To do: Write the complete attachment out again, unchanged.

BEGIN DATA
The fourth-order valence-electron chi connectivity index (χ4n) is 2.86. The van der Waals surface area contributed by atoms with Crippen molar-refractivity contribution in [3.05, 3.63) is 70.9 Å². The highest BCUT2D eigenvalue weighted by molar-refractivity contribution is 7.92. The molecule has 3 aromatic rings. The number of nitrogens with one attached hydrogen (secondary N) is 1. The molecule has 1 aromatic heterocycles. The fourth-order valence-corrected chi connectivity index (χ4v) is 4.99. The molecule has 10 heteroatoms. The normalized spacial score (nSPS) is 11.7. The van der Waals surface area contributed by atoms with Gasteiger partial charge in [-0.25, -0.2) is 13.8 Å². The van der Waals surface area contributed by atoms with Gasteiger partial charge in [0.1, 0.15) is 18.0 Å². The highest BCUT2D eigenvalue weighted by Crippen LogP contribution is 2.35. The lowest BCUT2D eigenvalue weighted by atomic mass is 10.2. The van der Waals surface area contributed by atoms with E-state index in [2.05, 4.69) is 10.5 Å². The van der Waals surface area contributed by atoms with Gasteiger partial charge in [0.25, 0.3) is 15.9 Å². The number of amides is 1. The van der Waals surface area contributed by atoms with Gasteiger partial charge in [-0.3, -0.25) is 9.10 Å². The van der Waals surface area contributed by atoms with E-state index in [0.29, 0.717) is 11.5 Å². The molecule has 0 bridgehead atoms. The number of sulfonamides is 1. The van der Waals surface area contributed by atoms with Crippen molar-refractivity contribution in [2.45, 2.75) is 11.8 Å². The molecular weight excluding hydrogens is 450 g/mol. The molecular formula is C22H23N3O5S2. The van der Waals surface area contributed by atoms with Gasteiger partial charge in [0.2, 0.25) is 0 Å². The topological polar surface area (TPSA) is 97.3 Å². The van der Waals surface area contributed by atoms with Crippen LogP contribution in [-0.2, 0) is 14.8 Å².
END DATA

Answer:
The fourth-order valence-electron chi connectivity index (χ4n) is 2.86. The van der Waals surface area contributed by atoms with Crippen molar-refractivity contribution in [3.05, 3.63) is 70.9 Å². The highest BCUT2D eigenvalue weighted by molar-refractivity contribution is 7.92. The molecule has 3 aromatic rings. The number of nitrogens with one attached hydrogen (secondary N) is 1. The molecule has 1 aromatic heterocycles. The fourth-order valence-corrected chi connectivity index (χ4v) is 4.99. The molecule has 10 heteroatoms. The normalized spacial score (nSPS) is 11.7. The van der Waals surface area contributed by atoms with Gasteiger partial charge in [-0.25, -0.2) is 13.8 Å². The van der Waals surface area contributed by atoms with Gasteiger partial charge in [0.1, 0.15) is 18.0 Å². The highest BCUT2D eigenvalue weighted by Crippen LogP contribution is 2.35. The lowest BCUT2D eigenvalue weighted by atomic mass is 10.2. The van der Waals surface area contributed by atoms with E-state index in [2.05, 4.69) is 10.5 Å². The van der Waals surface area contributed by atoms with Gasteiger partial charge in [0.25, 0.3) is 15.9 Å². The number of amides is 1. The van der Waals surface area contributed by atoms with Gasteiger partial charge in [-0.3, -0.25) is 9.10 Å². The van der Waals surface area contributed by atoms with E-state index in [0.29, 0.717) is 11.5 Å². The molecule has 0 bridgehead atoms. The number of sulfonamides is 1. The van der Waals surface area contributed by atoms with Crippen molar-refractivity contribution in [2.45, 2.75) is 11.8 Å². The molecular weight excluding hydrogens is 450 g/mol. The molecular formula is C22H23N3O5S2. The van der Waals surface area contributed by atoms with Gasteiger partial charge in [0.2, 0.25) is 0 Å². The topological polar surface area (TPSA) is 97.3 Å². The van der Waals surface area contributed by atoms with Crippen LogP contribution in [-0.2, 0) is 14.8 Å².